Sue Chetwin, Consumer NZ’s chief executive, said prices were collected for a basket of 30 popular grocery items over a seven-week period at Countdown, New World and Pak’nSave stores.
“Pak’nSave stores came in with the lowest prices, retaining the place the chain has held in nearly every survey over the past 15 years,” Chetwin said.
Chetwin said prices were closer at New World and Countdown. On average, the cost of the groceries at New World was about $3 to $5 higher than Countdown. The exception was Hamilton where average prices were level pegging.
According to Chetwin, more than half the products tracked over the seven weeks were regularly on promotion.
“Price promotions can save consumers money. But we found some products are being discounted so often, shoppers have grounds to question whether the specials are really all that special.”
Items that were regularly marked down included household staples such as butter, bread, coffee, jam, yoghurt, pasta, snack bars, dishwashing liquid and shampoo.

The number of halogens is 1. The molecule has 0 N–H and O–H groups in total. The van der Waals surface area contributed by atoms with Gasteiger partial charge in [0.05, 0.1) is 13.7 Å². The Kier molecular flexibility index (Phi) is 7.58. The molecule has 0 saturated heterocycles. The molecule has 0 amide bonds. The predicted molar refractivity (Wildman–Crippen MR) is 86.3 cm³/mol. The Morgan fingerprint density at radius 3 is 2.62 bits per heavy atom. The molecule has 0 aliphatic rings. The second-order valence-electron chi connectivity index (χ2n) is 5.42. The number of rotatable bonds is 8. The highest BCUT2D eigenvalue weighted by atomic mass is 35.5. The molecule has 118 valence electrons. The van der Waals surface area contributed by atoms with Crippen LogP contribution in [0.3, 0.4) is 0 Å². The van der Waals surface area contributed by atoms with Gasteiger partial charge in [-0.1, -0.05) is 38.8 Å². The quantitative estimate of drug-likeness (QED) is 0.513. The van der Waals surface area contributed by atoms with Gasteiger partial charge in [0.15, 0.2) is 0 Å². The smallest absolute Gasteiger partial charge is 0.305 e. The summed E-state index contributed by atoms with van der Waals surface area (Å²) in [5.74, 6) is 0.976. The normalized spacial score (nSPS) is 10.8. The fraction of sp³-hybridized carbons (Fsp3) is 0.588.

“Price promotions have become the new normal in supermarket aisles. But shoppers face an unenviable task wading through the advertising noise to work out if they are getting a genuine bargain,” Chetwin said.
Pricing practices have earned both Foodstuffs, which owns the New World and Pak ‘n Save brands, and Progressive Enterprises, which owns Countdown, a place on the Commerce Commission’s roll of the most complained about traders.
Consumer NZ has called for regular price monitoring to ensure consumers aren’t being misled about special prices.
Stores advertising special offers must be offering a genuine deal, Chetwin said. “If the savings aren’t real, retailers risk breaching the Fair Trading Act.”